Metro Detroit students are learning a traditional home economics skill — sewing — in a fresh, modern way, thanks to fashion designer and sewing teacher Elena Victoria Swingler, a transplant from Chicago.
Swingler, who majored in fashion design and technology at Purdue University, started offering sewing classes while she was still in college as a way to earn extra money in the summertime. As a new graduate, she went to work designing denim for Abercrombie. But her classes continued to be so popular that she decided to make teaching her full-time job. She now hosts classes and “camps” in Chicago and metro Detroit.
Swingler offers classes on weekends in Grosse Pointe and Birmingham when kids aren’t in school, week-long summer camps every month when they’re out of school and private in-home workshops after school. All classes and camps are listed on her website and available for online registration.
The popularity of the classes is driven almost entirely by the kids, as opposed to parents forcing them to participate.
“These kids really want to be there,” Swingler says. “My business wouldn’t be what it is without the kids demanding it.”
In the summertime she offers both morning and afternoon sessions, with some students opting to participate all day.
“At lunch time they’re begging to go back to the sewing room,” Swingler says. “They are really into it.”
Ten-year-old Allison Logan is one of those kids who stays all day in the summer and goes to every single class she can throughout the school year.
“Every time Elena adds a class, we have to do it,” says Allison’s mom, Renee Logan. “She had to quit dance this year because Elena added a new event on Friday nights that was at the same time.”
A cancer survivor at age 6, Allison has gone through a tremendous number of changes in reaction to the double whammy of chemotherapy treatments and normal development. Now that she is 10, she is much more aware and self-conscious about those changes; but after a day spent with Swingler, Logan says, that self-consciousness seems to disappear.
“I want to give kids — especially young girls — confidence,” Swingler says. “Yes, the student learned how to sew and made a bunch of clothes that they are really proud of, but at the end, they are so much more confident than when they walked in.”
She especially likes helping kids from ages 10 to 12 because they’re still trying to figure out who they are, make friends and establish their identities as young people.
“It’s so awesome to see them walk out with their heads held high, so excited and full of self-confidence,” she says. “That’s what I’m going for. I truly think it’s helping shape lives of young kids.”
Allison has been going for a year now. Before that, her mom says, she didn’t know anything about sewing and had never even used a sewing machine.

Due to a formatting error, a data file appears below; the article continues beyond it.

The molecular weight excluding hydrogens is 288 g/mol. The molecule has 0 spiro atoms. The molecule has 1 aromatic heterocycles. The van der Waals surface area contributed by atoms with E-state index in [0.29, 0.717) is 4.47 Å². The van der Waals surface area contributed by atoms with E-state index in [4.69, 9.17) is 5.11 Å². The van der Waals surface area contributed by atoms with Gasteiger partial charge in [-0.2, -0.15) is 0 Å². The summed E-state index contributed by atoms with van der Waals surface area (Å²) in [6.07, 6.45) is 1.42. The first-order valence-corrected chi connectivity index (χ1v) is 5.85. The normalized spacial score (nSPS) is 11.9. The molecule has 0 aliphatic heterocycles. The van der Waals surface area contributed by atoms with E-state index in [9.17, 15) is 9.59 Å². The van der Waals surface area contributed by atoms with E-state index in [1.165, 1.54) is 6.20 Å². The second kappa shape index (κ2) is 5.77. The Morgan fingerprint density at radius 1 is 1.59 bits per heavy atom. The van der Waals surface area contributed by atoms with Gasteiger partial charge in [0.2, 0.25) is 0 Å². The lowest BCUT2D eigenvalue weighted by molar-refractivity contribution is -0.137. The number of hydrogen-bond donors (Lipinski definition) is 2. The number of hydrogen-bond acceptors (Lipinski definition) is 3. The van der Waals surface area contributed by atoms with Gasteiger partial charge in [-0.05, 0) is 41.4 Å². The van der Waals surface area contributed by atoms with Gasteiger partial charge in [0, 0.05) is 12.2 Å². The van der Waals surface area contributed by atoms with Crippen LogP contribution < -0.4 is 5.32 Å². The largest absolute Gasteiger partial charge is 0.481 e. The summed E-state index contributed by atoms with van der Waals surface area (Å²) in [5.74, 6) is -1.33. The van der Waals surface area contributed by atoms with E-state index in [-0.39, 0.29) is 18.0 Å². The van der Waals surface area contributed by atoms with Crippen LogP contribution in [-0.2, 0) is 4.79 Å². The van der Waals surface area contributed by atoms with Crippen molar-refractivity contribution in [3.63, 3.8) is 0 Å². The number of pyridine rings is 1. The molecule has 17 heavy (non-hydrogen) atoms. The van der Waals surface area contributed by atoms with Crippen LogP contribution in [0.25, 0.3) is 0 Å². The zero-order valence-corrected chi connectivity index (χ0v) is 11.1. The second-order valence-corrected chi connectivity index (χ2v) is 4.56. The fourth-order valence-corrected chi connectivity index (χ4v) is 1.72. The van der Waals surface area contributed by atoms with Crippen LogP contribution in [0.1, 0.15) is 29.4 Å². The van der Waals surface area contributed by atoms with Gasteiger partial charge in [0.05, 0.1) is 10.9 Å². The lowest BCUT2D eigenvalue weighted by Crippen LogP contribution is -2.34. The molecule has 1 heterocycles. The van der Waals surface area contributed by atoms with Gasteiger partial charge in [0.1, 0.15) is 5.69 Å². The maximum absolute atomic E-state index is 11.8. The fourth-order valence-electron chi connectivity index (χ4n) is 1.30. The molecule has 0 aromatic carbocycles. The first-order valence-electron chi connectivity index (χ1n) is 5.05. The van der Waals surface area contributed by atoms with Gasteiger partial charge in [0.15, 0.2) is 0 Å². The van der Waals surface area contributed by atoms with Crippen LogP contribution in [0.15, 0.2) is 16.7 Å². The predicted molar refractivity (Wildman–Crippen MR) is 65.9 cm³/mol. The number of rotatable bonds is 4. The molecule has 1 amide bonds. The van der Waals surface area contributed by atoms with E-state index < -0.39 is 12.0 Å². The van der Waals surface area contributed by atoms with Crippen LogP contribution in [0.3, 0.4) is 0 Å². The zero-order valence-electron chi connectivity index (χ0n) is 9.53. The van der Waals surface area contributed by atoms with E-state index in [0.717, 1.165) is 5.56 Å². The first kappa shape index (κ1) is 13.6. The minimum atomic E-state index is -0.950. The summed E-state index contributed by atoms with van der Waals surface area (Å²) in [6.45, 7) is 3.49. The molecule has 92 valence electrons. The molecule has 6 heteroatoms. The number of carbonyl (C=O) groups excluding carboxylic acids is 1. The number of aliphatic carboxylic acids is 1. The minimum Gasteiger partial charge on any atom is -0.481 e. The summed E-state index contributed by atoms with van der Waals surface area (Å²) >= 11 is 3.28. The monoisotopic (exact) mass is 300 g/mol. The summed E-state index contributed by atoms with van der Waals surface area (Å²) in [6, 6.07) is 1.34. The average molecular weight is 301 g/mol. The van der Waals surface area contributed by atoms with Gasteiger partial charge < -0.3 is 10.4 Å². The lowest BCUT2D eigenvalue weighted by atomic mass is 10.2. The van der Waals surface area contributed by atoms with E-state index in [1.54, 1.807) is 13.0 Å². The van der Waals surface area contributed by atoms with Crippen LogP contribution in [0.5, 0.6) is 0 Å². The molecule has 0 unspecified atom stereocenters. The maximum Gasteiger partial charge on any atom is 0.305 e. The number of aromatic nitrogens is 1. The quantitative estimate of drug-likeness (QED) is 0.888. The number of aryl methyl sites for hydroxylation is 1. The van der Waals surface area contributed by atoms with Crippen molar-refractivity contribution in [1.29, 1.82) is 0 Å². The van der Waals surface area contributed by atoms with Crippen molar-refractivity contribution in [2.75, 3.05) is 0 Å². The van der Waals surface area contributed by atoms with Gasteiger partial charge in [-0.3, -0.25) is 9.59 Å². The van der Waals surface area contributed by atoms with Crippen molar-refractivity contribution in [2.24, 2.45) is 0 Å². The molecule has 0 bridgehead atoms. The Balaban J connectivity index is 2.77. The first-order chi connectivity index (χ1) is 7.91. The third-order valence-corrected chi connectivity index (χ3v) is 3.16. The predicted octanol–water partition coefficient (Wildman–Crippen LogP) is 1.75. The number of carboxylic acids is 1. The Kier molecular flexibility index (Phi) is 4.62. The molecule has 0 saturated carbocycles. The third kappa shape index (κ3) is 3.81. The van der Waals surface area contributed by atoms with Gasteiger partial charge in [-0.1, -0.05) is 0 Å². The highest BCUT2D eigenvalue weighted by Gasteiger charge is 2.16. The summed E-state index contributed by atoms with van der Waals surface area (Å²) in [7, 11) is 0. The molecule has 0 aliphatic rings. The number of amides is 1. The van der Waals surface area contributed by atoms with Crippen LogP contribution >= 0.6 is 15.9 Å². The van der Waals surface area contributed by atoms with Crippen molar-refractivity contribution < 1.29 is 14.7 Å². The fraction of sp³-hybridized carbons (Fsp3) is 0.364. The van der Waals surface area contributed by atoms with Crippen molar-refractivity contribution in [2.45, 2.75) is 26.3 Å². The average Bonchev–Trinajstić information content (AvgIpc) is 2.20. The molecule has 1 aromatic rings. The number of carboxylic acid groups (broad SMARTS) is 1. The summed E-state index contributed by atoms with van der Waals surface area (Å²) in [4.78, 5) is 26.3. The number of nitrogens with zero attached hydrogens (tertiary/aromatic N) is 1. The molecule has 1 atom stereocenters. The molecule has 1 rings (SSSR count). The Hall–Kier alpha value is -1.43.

“I can’t believe (the) skill sets she has developed over the last year,” Logan says.
Swingler’s classes aren’t just for girls. She has seen older boys want to make their own basketball shorts and ties and can customize each class to any skill level and interest.
“They want to come and learn to press the pedal, and they’ve made some cool stuff,” she says. “I can cater my classes to anything.”
Swingler says parents are also supportive of their children’s sometimes-borderline-obsessive passion for sewing because it’s such a functional skill.
“It’s very rare that any of the moms know how to sew,” she says. “That’s where they need me. They’ll tell me, ‘My kid is dying to learn, and I can’t teach them.'”
Another sewing camp mom, Megan Cooper, says Swingler encourages individuality and ingenuity as she imparts a functional life skill.
“Elena provides the platform, the environment and the emotional support for our children to express themselves in a way that is fun, safe, creative and inspiring,” she says.
Several of the kids who attend Swingler’s camps say they want to study fashion in college, as she did.
“I have a real fashion background,” Swingler says. “We’re not using patterns from Joann Fabrics; they’re making their own patterns that I teach them how to make, and these are patterns in their exact size.
“They can come in with a photo from Pinterest, and we can make something based on that. It’s extremely personalized per student, and I can customize per student based on how long they’ve been sewing and what style they like.”
Some of her students especially like making their own clothes and wearing them to school because it’s “cool,” she says. And when people don’t believe that they made the clothes they’re wearing because they look store-bought, “that makes them feel so good.”
Swingler says it’s important that the classes are a little more fashion-forward and design-minded as opposed to just being a “craft camp.”
Weekend classes during the school year are held on a drop-in basis so that students can come by whenever they are available, since so many also have sports and other commitments.
And while most of Swingler’s programs are geared toward ages 10-12, she also teaches private “Sip & Sew” parties for women. These are typically held at a host’s home, though she can also rent a home or other facility upon request.
Her long-term plan is to have more “student teachers” helping her out — college or high school students at least 18 years old who can help her run the camps and classes so she can expand into more cities. She doesn’t plan on opening a brick and mortar location of her own, preferring the flexibility and geographic diversity of hosting her sewing camps at places like libraries and community centers.
“At the end of the day, if you know how to sew, you can save yourself a lot of headaches,” Swingler says, adding, “I truly think it’s helping shape lives of young kids.”
To find out more about Elena Victoria Designs sewing classes, visit the website to view the schedule and to register.